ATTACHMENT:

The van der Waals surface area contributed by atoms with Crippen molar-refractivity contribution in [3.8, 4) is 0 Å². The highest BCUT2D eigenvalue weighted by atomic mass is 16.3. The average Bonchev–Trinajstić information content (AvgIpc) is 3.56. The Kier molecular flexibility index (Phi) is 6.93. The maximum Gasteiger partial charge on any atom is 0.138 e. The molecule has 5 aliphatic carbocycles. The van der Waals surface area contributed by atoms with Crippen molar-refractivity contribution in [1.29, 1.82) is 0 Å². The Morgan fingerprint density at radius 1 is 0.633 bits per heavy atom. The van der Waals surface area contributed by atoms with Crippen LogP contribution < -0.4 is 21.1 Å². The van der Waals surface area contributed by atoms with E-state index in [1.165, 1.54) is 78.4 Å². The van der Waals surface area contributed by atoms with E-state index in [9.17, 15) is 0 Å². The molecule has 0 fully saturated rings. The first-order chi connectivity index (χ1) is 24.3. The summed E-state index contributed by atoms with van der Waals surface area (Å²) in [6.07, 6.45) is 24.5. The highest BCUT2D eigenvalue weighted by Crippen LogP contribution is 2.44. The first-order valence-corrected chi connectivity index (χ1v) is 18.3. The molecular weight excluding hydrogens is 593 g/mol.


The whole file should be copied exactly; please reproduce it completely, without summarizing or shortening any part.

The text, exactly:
The van der Waals surface area contributed by atoms with Crippen molar-refractivity contribution in [3.8, 4) is 0 Å². The highest BCUT2D eigenvalue weighted by atomic mass is 16.3. The average Bonchev–Trinajstić information content (AvgIpc) is 3.56. The Kier molecular flexibility index (Phi) is 6.93. The maximum Gasteiger partial charge on any atom is 0.138 e. The molecule has 5 aliphatic carbocycles. The van der Waals surface area contributed by atoms with Crippen molar-refractivity contribution in [1.29, 1.82) is 0 Å². The Morgan fingerprint density at radius 1 is 0.633 bits per heavy atom. The van der Waals surface area contributed by atoms with Crippen LogP contribution < -0.4 is 21.1 Å². The van der Waals surface area contributed by atoms with E-state index in [1.165, 1.54) is 78.4 Å². The van der Waals surface area contributed by atoms with E-state index in [9.17, 15) is 0 Å². The molecule has 0 fully saturated rings. The first-order chi connectivity index (χ1) is 24.3. The summed E-state index contributed by atoms with van der Waals surface area (Å²) in [6.07, 6.45) is 24.5. The highest BCUT2D eigenvalue weighted by Crippen LogP contribution is 2.44. The first-order valence-corrected chi connectivity index (χ1v) is 18.3. The molecular weight excluding hydrogens is 593 g/mol.